On Cargill’s new FedByTrade website, the Houfek family tells how selling meat to foreign countries has supported two generations working at the company’s packing plant in Schuyler, Neb. Four hundred miles north, in Hopkins, Brian Donovan, an operations manager in Cargill’s salt division, stands ready to explain how providing de-icing and water conditioning products to Canadians keeps dozens of U.S. workers on the payroll.As President Donald Trump’s disparagement of free trade agreements pushes America away from deals like the 11-nation Trans Pacific Partnership and the 23-year-old North American Free Trade Agreement with Mexico and Canada, Cargill, one of the world’s largest private companies, is pushing back.The Minnesota-based shipping and agriculture giant has enlisted its 155,000-person workforce in a political trade war. It just launched FedByTrade, where its employees, customers and communities can tell stories of regular Americans who depend on international trade for their livelihoods.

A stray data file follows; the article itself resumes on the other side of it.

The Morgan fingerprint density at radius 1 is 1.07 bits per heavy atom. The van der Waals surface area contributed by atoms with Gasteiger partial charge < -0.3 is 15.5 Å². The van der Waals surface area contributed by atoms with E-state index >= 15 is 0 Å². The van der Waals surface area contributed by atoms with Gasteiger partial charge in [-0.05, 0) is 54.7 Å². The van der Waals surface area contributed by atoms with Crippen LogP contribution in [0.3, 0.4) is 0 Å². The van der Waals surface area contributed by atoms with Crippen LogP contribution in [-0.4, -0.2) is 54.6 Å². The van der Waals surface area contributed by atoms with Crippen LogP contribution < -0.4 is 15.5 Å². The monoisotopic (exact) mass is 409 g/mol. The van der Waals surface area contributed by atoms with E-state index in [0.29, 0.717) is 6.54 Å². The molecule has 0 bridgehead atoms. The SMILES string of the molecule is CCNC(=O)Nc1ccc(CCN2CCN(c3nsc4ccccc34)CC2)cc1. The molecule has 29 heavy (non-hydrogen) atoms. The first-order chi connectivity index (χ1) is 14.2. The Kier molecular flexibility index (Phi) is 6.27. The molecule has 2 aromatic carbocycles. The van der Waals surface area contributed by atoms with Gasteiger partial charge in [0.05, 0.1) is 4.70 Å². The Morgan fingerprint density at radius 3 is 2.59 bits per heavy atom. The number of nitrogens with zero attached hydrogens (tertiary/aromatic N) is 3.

Democrats on the Senate Agriculture Committee have written to Stephen Vaden, President Donald Trump’s nominee to be USDA’s top lawyer, seeking more information about the reassignments of at least a dozen department employees, all members of the Senior Executive Service. Among the questions posed by the senators: “Were any of the reassignments …. made because of the political affiliation of the individual reassigned or because the individual had worked closely with Obama administration leadership officials at USDA? If yes, please explain.” Vaden's response to that question, provided that same afternoon, was a simple "No." Sen. Debbie Stabenow, the ranking member of the Agriculture Committee, and two other Democrats joined the panel’s Republican majority on Dec. 11 when the committee approved Vaden’s nomination. But Stabenow said at the time that she still needed answers about whether the personnel moves involved retaliation. The full Senate has yet to vote on the nomination.